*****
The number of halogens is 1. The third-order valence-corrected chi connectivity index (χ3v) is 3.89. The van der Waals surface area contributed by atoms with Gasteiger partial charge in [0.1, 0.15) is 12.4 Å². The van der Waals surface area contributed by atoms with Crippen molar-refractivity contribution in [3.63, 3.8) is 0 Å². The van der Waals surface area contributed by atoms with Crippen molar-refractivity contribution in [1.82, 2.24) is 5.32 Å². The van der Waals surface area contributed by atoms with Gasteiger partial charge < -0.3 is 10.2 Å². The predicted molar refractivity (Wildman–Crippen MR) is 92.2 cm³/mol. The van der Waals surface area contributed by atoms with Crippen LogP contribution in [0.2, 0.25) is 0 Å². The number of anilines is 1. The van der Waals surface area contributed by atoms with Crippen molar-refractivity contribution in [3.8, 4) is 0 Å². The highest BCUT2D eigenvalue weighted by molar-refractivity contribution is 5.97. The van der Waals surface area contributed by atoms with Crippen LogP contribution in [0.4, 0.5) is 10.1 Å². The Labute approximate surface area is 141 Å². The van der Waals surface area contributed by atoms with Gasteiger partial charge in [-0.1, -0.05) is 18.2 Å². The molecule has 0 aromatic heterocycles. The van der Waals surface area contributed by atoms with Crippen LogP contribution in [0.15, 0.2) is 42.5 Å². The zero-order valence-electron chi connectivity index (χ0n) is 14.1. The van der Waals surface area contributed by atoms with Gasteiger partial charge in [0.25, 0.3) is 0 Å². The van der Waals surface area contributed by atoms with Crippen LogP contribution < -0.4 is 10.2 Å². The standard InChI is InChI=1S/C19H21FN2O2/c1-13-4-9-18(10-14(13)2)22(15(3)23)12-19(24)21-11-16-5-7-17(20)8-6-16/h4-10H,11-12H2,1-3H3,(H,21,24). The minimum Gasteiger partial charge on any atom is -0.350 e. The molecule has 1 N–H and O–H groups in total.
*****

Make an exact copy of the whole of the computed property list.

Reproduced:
The number of halogens is 1. The third-order valence-corrected chi connectivity index (χ3v) is 3.89. The van der Waals surface area contributed by atoms with Gasteiger partial charge in [0.1, 0.15) is 12.4 Å². The van der Waals surface area contributed by atoms with Crippen molar-refractivity contribution in [3.63, 3.8) is 0 Å². The van der Waals surface area contributed by atoms with Crippen molar-refractivity contribution in [1.82, 2.24) is 5.32 Å². The van der Waals surface area contributed by atoms with Gasteiger partial charge < -0.3 is 10.2 Å². The predicted molar refractivity (Wildman–Crippen MR) is 92.2 cm³/mol. The van der Waals surface area contributed by atoms with Crippen LogP contribution in [0.2, 0.25) is 0 Å². The number of anilines is 1. The van der Waals surface area contributed by atoms with Crippen molar-refractivity contribution in [3.8, 4) is 0 Å². The highest BCUT2D eigenvalue weighted by molar-refractivity contribution is 5.97. The van der Waals surface area contributed by atoms with Crippen LogP contribution in [0.4, 0.5) is 10.1 Å². The Labute approximate surface area is 141 Å². The van der Waals surface area contributed by atoms with Gasteiger partial charge in [-0.1, -0.05) is 18.2 Å². The molecule has 0 aromatic heterocycles. The van der Waals surface area contributed by atoms with Crippen LogP contribution in [0.15, 0.2) is 42.5 Å². The zero-order valence-electron chi connectivity index (χ0n) is 14.1. The van der Waals surface area contributed by atoms with Gasteiger partial charge in [0.25, 0.3) is 0 Å². The van der Waals surface area contributed by atoms with Crippen LogP contribution < -0.4 is 10.2 Å². The standard InChI is InChI=1S/C19H21FN2O2/c1-13-4-9-18(10-14(13)2)22(15(3)23)12-19(24)21-11-16-5-7-17(20)8-6-16/h4-10H,11-12H2,1-3H3,(H,21,24). The minimum Gasteiger partial charge on any atom is -0.350 e. The molecule has 1 N–H and O–H groups in total.